"These thefts and disclosures are intended to interfere with the US election process."
In a joint statement Friday, the Department of Homeland Security and the Office of the Director of National Intelligence on Election Security said that U.S. intelligence is “confident that the Russian government directed the recent compromises of emails from US persons and institutions, including from U.S. political organizations” and that “only Russia’s senior-most officials could have authorized these activities.”
The confirmation follows months of widespread belief that Russian state actors were responsible for a major hack of emails from the Democratic National Committee. The fruits of that attack were distributed via channels including Wikileaks.
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Among other consequences, the leaked emails led to turmoil among U.S. progressives over the DNC’s perceived unfair treatment of former primary candidate Bernie Sanders. Though that rift does not seem to have had a lasting impact on former Sanders supporters’ willingness to vote for now-Democratic Nominee Hillary Clinton, it illustrates the potential of such tactics to manipulate election outcomes.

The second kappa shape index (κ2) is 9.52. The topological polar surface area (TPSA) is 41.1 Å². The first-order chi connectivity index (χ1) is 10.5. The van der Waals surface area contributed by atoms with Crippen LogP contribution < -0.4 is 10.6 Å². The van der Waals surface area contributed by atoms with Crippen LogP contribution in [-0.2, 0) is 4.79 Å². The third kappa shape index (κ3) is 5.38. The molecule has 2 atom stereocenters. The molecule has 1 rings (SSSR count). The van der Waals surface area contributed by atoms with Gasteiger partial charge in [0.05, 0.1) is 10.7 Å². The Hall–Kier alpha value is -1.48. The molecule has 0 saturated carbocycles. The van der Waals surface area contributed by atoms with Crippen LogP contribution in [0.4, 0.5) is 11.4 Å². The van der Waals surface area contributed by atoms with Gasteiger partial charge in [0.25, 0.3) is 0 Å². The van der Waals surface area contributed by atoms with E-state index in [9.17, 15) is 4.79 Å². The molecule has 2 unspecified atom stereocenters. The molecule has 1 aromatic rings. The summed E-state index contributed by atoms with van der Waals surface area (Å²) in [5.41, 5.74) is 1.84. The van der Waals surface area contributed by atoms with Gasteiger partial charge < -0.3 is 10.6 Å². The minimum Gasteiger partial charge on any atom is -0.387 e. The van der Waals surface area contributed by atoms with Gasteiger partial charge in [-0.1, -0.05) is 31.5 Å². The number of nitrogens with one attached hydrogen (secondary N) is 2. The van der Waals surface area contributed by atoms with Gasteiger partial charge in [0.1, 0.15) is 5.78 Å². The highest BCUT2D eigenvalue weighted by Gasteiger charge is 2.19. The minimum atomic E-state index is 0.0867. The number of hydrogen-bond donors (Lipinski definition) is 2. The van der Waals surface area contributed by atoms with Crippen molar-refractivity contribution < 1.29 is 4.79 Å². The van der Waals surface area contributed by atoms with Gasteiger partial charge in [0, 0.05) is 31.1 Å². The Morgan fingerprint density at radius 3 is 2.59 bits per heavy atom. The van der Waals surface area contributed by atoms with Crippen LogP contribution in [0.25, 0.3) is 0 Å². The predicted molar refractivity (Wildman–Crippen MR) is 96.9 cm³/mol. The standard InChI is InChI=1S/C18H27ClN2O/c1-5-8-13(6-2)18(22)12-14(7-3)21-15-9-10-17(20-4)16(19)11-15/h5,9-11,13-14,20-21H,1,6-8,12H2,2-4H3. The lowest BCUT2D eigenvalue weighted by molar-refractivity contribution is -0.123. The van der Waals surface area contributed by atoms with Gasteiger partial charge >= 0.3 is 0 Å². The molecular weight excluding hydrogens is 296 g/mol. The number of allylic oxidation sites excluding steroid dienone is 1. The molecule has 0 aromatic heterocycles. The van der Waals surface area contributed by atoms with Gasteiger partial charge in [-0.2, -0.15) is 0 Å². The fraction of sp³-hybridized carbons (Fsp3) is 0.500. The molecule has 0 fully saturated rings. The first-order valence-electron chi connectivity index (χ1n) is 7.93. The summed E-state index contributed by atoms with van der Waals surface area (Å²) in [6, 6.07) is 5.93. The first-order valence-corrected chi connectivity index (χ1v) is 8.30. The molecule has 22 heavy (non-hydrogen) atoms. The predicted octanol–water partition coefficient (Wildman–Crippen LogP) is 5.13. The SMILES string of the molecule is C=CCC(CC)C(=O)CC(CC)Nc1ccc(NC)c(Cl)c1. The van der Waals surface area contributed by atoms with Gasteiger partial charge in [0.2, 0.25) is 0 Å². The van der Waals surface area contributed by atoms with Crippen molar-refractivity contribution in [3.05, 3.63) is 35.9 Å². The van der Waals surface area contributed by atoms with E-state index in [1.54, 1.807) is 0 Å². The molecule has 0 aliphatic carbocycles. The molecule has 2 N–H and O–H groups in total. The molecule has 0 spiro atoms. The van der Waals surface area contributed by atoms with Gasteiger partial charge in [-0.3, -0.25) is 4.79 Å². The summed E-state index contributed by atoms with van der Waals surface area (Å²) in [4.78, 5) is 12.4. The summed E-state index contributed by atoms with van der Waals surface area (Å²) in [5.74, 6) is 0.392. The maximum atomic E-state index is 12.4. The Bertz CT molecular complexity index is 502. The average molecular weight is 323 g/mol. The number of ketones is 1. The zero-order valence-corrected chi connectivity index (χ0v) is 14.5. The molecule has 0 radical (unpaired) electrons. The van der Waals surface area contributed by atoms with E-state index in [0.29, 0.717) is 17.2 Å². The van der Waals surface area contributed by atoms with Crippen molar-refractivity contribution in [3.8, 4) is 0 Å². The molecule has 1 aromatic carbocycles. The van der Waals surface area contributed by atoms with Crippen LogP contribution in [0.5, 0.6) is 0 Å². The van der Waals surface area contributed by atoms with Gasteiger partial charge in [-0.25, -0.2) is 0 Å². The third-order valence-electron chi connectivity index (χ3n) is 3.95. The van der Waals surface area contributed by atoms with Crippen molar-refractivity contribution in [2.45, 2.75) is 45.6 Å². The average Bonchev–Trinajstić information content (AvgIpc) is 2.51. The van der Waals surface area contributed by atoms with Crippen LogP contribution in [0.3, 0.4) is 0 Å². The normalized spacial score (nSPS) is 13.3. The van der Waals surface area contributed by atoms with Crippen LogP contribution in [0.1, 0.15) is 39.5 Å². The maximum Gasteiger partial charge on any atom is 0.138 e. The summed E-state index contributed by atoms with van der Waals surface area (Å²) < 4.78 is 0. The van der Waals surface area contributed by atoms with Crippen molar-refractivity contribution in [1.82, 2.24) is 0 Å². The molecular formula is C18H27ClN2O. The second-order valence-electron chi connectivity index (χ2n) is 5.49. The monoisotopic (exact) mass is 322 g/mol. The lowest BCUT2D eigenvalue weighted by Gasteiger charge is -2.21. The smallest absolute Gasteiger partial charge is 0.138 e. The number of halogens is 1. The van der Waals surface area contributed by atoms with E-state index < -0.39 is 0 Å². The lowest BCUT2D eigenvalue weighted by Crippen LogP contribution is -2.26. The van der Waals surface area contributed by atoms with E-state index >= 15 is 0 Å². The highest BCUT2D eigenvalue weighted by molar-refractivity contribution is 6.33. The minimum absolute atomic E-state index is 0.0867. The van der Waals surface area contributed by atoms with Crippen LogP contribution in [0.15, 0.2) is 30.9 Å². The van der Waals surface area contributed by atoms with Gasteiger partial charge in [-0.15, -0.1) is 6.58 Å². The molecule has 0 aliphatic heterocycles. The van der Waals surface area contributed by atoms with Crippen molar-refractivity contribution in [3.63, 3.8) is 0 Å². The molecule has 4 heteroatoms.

The new statement debunks claims by a persona known as “Guccifer 2.0” to have been the unaffiliated lone operator responsible for the hack. At the same time, the statement said that attacks on U.S. election systems, though in many cases originating from Russian servers, could not yet be attributed to the Kremlin. Officials also say that it would be “extremely difficult” even for a well-resourced state actor to interfere directly with election results.
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A spokesman for Vladimir Putin quoted by the Guardian called the claims “rubbish,” claiming that Russian government websites were regularly targeted by “a lot” of attacks traced to the U.S., “but we do not blame the White House or Langley each time.”